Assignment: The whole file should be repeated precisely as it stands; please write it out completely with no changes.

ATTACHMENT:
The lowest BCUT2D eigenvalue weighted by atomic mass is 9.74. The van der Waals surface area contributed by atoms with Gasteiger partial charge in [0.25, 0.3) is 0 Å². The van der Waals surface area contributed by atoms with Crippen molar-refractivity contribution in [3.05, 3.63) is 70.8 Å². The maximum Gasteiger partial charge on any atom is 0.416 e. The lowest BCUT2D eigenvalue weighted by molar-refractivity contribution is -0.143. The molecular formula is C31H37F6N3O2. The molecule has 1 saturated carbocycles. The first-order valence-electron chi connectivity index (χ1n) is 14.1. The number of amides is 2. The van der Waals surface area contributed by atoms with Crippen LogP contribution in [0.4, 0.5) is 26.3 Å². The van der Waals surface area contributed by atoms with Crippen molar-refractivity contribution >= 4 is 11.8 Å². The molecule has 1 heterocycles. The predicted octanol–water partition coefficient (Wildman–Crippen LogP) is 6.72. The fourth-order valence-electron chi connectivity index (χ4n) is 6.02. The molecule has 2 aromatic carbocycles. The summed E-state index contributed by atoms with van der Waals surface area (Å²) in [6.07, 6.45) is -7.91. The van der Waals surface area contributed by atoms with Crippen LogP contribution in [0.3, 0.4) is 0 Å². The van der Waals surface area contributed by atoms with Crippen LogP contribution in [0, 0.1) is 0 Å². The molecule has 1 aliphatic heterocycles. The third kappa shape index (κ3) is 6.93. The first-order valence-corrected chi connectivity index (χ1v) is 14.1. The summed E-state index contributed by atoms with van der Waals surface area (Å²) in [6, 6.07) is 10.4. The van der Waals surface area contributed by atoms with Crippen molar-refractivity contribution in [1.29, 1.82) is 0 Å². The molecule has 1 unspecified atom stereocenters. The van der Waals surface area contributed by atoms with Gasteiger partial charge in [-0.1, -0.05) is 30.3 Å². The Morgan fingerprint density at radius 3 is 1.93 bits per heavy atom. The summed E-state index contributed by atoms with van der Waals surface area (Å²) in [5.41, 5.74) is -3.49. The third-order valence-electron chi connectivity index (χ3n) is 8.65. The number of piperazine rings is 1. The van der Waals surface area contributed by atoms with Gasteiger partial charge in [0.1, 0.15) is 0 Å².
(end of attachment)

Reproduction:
The lowest BCUT2D eigenvalue weighted by atomic mass is 9.74. The van der Waals surface area contributed by atoms with Gasteiger partial charge in [0.25, 0.3) is 0 Å². The van der Waals surface area contributed by atoms with Crippen molar-refractivity contribution in [3.05, 3.63) is 70.8 Å². The maximum Gasteiger partial charge on any atom is 0.416 e. The lowest BCUT2D eigenvalue weighted by molar-refractivity contribution is -0.143. The molecular formula is C31H37F6N3O2. The molecule has 1 saturated carbocycles. The first-order valence-electron chi connectivity index (χ1n) is 14.1. The number of amides is 2. The van der Waals surface area contributed by atoms with Crippen LogP contribution in [0.4, 0.5) is 26.3 Å². The van der Waals surface area contributed by atoms with Crippen molar-refractivity contribution >= 4 is 11.8 Å². The molecule has 1 heterocycles. The predicted octanol–water partition coefficient (Wildman–Crippen LogP) is 6.72. The fourth-order valence-electron chi connectivity index (χ4n) is 6.02. The molecule has 2 aromatic carbocycles. The summed E-state index contributed by atoms with van der Waals surface area (Å²) in [6.07, 6.45) is -7.91. The van der Waals surface area contributed by atoms with Crippen LogP contribution in [0.3, 0.4) is 0 Å². The van der Waals surface area contributed by atoms with Crippen LogP contribution in [0, 0.1) is 0 Å². The molecule has 1 aliphatic heterocycles. The third kappa shape index (κ3) is 6.93. The first-order valence-corrected chi connectivity index (χ1v) is 14.1. The summed E-state index contributed by atoms with van der Waals surface area (Å²) in [6, 6.07) is 10.4. The van der Waals surface area contributed by atoms with Crippen molar-refractivity contribution in [1.29, 1.82) is 0 Å². The molecule has 1 unspecified atom stereocenters. The van der Waals surface area contributed by atoms with Gasteiger partial charge in [-0.1, -0.05) is 30.3 Å². The Morgan fingerprint density at radius 3 is 1.93 bits per heavy atom. The summed E-state index contributed by atoms with van der Waals surface area (Å²) in [5.41, 5.74) is -3.49. The third-order valence-electron chi connectivity index (χ3n) is 8.65. The number of piperazine rings is 1. The van der Waals surface area contributed by atoms with Gasteiger partial charge in [0.1, 0.15) is 0 Å².